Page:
The Morpheus guide to Lean Supercars YOU should be driving in 2013
Now that summer is almost upon us, for many people it’s inevitably time to take a look at one’s driveway and ponder the hopelessness of life; just how DID I end up driving an SUV?
The economy just grew by 0.3%, we avoided the triple dip and HR Owen shares are up a whopping 12%- so why not take yourself down to one of those fancy showrooms and blow your next few end-of-year bonuses in style?
Move aside Top Gear- Morpheus is here to help!!
Of course, taking motor purchasing advice from a recruitment firm specialising in Change and Transformation isn’t the first thing you might think of; but we can assure you that whilst those ageing buffoons on BBC2 are throwing the latest and most heart-wrenchingly-awesome cars in rivers and racing around shopping malls in Scarborough, we’re making sensible decisions FOR YOU based upon our sound knowledge of LEAN and Operational Excellence principles in the automotive sector- so at least we know if the cars due for release in 2013 we choose are well made!
Tenuous maybe, but let’s give it a go…
Toyota is the grand-daddy of lean manufacturing, having developed the Toyota Production System (TPS) between 1948 and 1975. The principles of this system were simple- eliminate waste through maintaining consistency and correctly utilising capacity by avoiding over-burdening. This means that Toyota’s production lines were highly efficient, and that they set the pace for the automotive industry for years to come. Most of the Lean and Continuous Improvement techniques we see used across all industries from Financial Services to FMCG depend upon the original principles of TPS- the Toyota, therefore, has unrivalled heritage.
So how does the GT86 perform? It looks pretty snazzy, and comes from a long line of front engine rear wheel drive sports cars; but with only 200HP under the bonnet and a top speed of around 135 mph, perhaps Toyota’s lean-slimming methods have gone a bit too far this time?
Porsche 911 GT3
In terms of Lean, Porsche has been through somewhat of a ‘cultural revolution’:- as cited by FORTUNE magazine in 2009, when the Porsche CEO Wendelin Weideking was named Businessman of the year. Weideking noted that Porsche as a company was badly infected with antiquated production methods- almost 20% of its parts were delivered to the production line late by 3 or more days. The visionary CEO (who is reported to spend his free time driving around his potato fields in a vintage Porsche tractor, despite his $100m salary) flew in a team of Japanese TPS expert consultants and began a top-down lean transformation, personally performing his own Gemba walks… Porsche also has its own consulting division, which is highly regarded in the space.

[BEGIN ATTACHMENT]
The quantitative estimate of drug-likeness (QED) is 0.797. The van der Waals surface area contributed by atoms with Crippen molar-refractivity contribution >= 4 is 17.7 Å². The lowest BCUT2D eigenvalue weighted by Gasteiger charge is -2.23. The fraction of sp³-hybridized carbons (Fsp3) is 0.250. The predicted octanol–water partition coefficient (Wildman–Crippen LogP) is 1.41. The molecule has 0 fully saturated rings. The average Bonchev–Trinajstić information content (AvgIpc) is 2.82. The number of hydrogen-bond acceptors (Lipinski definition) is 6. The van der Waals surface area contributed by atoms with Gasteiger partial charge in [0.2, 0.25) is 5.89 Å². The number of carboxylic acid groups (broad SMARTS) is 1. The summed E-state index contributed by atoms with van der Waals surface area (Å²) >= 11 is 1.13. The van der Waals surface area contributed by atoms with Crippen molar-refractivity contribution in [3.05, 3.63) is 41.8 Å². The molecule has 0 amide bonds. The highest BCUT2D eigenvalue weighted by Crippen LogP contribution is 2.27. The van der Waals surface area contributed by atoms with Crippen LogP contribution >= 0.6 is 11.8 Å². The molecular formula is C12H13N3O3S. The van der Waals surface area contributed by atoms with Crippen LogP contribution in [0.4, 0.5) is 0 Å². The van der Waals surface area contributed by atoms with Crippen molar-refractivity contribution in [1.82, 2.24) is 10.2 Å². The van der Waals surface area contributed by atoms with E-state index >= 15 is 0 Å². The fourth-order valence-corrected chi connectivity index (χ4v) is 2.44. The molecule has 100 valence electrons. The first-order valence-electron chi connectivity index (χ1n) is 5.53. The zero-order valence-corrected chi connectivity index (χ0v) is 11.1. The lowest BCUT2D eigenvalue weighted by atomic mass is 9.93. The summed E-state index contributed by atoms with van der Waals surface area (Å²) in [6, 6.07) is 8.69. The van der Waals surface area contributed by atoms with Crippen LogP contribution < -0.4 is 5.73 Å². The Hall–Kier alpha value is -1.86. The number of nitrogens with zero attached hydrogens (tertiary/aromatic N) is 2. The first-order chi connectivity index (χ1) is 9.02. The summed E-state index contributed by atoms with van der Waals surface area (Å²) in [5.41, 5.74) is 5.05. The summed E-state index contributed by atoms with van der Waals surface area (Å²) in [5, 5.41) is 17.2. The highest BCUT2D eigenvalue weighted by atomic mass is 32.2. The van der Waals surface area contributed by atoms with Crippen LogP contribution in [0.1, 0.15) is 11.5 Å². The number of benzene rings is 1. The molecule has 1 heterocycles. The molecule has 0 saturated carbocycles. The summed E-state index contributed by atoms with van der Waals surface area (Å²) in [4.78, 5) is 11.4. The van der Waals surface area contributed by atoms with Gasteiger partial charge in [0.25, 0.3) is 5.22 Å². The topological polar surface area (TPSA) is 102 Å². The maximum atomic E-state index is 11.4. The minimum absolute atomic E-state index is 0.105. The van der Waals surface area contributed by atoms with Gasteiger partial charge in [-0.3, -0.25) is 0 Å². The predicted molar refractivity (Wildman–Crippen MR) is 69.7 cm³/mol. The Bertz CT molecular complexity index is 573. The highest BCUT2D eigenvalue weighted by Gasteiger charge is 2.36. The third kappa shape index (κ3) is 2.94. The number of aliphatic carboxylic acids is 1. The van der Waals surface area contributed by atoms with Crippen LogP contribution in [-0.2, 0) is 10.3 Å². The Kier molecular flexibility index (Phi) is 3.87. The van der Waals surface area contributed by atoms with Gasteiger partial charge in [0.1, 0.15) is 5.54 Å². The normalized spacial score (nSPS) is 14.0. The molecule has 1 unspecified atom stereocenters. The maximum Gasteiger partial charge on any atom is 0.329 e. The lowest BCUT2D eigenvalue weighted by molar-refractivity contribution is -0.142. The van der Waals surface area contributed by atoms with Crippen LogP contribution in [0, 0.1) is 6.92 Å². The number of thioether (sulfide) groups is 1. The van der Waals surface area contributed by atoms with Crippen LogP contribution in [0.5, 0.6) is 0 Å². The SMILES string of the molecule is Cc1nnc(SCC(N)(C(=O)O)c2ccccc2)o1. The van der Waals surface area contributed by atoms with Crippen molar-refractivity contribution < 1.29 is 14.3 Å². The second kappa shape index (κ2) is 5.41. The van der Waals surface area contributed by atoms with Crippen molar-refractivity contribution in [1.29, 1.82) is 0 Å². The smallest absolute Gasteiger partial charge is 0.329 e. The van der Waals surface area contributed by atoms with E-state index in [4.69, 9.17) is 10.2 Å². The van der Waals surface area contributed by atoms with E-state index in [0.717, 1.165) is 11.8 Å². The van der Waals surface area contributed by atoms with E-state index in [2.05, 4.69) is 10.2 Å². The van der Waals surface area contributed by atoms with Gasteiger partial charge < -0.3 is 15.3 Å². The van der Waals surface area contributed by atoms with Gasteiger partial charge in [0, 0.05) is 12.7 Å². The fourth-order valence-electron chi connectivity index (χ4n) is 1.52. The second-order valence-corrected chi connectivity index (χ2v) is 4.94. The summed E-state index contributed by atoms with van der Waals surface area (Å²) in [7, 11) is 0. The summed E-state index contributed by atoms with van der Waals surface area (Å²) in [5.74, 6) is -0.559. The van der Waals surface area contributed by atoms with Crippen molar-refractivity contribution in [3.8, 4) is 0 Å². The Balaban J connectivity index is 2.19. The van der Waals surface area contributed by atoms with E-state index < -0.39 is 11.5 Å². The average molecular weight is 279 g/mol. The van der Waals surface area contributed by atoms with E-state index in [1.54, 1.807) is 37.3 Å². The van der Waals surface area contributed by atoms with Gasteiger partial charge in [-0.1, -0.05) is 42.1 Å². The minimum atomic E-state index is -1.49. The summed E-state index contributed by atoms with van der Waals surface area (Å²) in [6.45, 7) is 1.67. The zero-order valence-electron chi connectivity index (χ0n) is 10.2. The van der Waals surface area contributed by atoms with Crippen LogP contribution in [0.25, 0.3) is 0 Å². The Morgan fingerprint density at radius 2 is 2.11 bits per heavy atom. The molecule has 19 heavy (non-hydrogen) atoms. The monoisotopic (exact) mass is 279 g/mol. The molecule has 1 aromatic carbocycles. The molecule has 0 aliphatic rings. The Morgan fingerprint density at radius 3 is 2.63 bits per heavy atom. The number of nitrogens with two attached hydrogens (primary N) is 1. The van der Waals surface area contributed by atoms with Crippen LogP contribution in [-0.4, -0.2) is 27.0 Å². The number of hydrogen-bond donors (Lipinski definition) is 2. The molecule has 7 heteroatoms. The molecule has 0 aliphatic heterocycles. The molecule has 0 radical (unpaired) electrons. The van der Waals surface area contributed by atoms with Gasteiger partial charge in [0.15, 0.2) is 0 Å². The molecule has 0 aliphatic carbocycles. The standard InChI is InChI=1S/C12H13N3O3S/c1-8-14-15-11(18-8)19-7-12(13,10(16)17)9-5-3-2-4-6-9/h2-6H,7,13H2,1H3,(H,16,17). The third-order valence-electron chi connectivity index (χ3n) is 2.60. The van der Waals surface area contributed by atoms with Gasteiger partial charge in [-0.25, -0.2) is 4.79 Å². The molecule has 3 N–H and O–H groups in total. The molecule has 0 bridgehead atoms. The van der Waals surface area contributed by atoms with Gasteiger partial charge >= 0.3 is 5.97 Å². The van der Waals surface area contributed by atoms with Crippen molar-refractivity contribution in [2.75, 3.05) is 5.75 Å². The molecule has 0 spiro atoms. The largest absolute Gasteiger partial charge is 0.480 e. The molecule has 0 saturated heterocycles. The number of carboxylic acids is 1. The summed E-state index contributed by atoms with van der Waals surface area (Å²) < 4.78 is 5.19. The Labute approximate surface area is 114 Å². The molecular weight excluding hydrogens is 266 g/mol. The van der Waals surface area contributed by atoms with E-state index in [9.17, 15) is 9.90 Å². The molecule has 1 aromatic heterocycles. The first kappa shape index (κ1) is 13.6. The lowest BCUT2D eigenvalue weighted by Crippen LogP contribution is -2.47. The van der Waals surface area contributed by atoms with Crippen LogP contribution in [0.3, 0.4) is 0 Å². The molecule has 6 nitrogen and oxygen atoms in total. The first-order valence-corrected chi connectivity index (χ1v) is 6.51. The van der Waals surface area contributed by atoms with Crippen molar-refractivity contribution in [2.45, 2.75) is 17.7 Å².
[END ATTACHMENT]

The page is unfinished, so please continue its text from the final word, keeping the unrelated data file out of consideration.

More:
Any 911 is going to be a dream-car for most car-lovers; it tops out at 196 mph and looks as good as any Porsche, well, ever. 0-60 in less than 3.5 seconds is probably enough to get the hairs on the back of your neck standing too…
BMW believe that lean manufacturing alone is not enough these days in the automotive world, opting instead for what they label ‘flexible manufacturing’. What exactly IS flexible manufacturing then? Well, details are sketchy; but it’s generally geared towards a prediction that customers are more and more interested in custom, made-to-order cars. Indeed, in 2008 70% of BMWs sold were built to customer specifications. Therefore BMW has decided that it must learn to cherish the customer’s individuality, and build a production process around this variable. Flexible Manufacturing allows BMW to offer a broad range of factory-installed options that can be ordered individually, whilst mass-market car-makers cut back on variety. It builds the majority of its vehicles with specific colours, features and options the way customers order them from a BMW dealer. There’s got to be some Lean elements in here, like just-in-time production for instance; why won’t they just admit it?
The M3 will undoubtedly be spacious. It will surely be comfortable. There will definitely be an extremely complicated in-car entertainment system. You can even order it in metallic Fuscia, if you so wish. But it’s still an M3, and that’s just a bit dull when you’ve got to drive it home and tell your wife the family holiday’s just been cancelled…
I have, it’s kept me up at night for years, but this has never been a problem for Audi- they won it two years on the trot a few times, and haven’t looked back.
“We use our employees’ creative ideas when designing and realizing our production system. The continuous process of improvement at Audi succeeds thanks to each and every employee’s initiative and commitment,” Says Peter Kössler, plant manager of the Ingolstadt production site. “Winning the Automotive Lean Production Award once again provides recognition for our team.” Sweet.